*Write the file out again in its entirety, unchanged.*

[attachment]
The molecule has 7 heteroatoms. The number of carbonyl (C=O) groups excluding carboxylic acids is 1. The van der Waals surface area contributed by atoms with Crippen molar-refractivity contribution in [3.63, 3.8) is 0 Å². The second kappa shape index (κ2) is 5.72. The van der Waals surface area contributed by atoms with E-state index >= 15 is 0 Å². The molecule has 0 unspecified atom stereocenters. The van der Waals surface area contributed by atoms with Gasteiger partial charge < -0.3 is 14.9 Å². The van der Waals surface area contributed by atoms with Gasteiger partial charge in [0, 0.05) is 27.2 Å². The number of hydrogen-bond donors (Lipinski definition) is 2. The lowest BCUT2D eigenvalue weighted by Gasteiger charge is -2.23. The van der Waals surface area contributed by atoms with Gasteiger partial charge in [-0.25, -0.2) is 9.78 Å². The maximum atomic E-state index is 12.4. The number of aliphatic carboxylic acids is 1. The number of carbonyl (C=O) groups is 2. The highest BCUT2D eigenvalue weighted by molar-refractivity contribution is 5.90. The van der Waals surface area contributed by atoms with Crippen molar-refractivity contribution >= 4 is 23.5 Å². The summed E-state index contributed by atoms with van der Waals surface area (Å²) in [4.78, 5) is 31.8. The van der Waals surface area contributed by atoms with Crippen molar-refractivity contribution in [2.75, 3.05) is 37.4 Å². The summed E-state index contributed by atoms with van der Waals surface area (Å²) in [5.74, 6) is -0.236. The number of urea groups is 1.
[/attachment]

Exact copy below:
The molecule has 7 heteroatoms. The number of carbonyl (C=O) groups excluding carboxylic acids is 1. The van der Waals surface area contributed by atoms with Crippen molar-refractivity contribution in [3.63, 3.8) is 0 Å². The second kappa shape index (κ2) is 5.72. The van der Waals surface area contributed by atoms with E-state index >= 15 is 0 Å². The molecule has 0 unspecified atom stereocenters. The van der Waals surface area contributed by atoms with Gasteiger partial charge < -0.3 is 14.9 Å². The van der Waals surface area contributed by atoms with Gasteiger partial charge in [0, 0.05) is 27.2 Å². The number of hydrogen-bond donors (Lipinski definition) is 2. The lowest BCUT2D eigenvalue weighted by Gasteiger charge is -2.23. The van der Waals surface area contributed by atoms with Gasteiger partial charge in [-0.25, -0.2) is 9.78 Å². The maximum atomic E-state index is 12.4. The number of aliphatic carboxylic acids is 1. The number of carbonyl (C=O) groups is 2. The highest BCUT2D eigenvalue weighted by molar-refractivity contribution is 5.90. The van der Waals surface area contributed by atoms with Crippen molar-refractivity contribution >= 4 is 23.5 Å². The summed E-state index contributed by atoms with van der Waals surface area (Å²) in [4.78, 5) is 31.8. The van der Waals surface area contributed by atoms with Crippen molar-refractivity contribution in [2.75, 3.05) is 37.4 Å². The summed E-state index contributed by atoms with van der Waals surface area (Å²) in [5.74, 6) is -0.236. The number of urea groups is 1.